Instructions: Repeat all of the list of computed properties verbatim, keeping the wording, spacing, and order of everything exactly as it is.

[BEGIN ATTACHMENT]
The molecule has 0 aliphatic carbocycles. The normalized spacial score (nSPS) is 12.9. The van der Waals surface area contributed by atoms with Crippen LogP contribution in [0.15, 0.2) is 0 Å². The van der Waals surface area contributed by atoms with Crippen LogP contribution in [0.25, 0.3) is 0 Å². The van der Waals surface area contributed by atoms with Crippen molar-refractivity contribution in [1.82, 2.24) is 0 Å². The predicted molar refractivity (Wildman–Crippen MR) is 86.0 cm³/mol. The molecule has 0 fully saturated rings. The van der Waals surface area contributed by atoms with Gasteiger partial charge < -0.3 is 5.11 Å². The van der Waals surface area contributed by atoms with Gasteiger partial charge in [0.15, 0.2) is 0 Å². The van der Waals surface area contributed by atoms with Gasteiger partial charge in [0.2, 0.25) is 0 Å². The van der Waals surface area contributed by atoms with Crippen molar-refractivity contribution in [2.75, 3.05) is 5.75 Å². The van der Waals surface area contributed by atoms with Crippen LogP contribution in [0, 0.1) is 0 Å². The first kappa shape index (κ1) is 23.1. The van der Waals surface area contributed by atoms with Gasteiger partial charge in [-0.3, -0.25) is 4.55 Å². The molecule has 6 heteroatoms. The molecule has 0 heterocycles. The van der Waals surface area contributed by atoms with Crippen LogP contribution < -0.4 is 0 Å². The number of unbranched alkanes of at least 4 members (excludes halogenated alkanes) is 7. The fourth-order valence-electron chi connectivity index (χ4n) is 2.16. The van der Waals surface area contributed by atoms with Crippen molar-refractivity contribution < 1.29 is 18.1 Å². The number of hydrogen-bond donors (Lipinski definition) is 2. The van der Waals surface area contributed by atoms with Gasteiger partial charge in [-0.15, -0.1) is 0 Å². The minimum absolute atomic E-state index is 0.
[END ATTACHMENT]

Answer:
The molecule has 0 aliphatic carbocycles. The normalized spacial score (nSPS) is 12.9. The van der Waals surface area contributed by atoms with Crippen LogP contribution in [0.15, 0.2) is 0 Å². The van der Waals surface area contributed by atoms with Crippen LogP contribution in [0.25, 0.3) is 0 Å². The van der Waals surface area contributed by atoms with Crippen molar-refractivity contribution in [1.82, 2.24) is 0 Å². The predicted molar refractivity (Wildman–Crippen MR) is 86.0 cm³/mol. The molecule has 0 fully saturated rings. The van der Waals surface area contributed by atoms with Gasteiger partial charge < -0.3 is 5.11 Å². The van der Waals surface area contributed by atoms with Gasteiger partial charge in [0.15, 0.2) is 0 Å². The van der Waals surface area contributed by atoms with Gasteiger partial charge in [0.2, 0.25) is 0 Å². The van der Waals surface area contributed by atoms with Crippen molar-refractivity contribution in [2.75, 3.05) is 5.75 Å². The van der Waals surface area contributed by atoms with Crippen LogP contribution in [0, 0.1) is 0 Å². The first kappa shape index (κ1) is 23.1. The van der Waals surface area contributed by atoms with Gasteiger partial charge in [-0.3, -0.25) is 4.55 Å². The molecule has 6 heteroatoms. The molecule has 0 heterocycles. The van der Waals surface area contributed by atoms with Crippen LogP contribution < -0.4 is 0 Å². The number of unbranched alkanes of at least 4 members (excludes halogenated alkanes) is 7. The fourth-order valence-electron chi connectivity index (χ4n) is 2.16. The van der Waals surface area contributed by atoms with Crippen molar-refractivity contribution < 1.29 is 18.1 Å². The number of hydrogen-bond donors (Lipinski definition) is 2. The van der Waals surface area contributed by atoms with Gasteiger partial charge in [-0.15, -0.1) is 0 Å². The minimum absolute atomic E-state index is 0.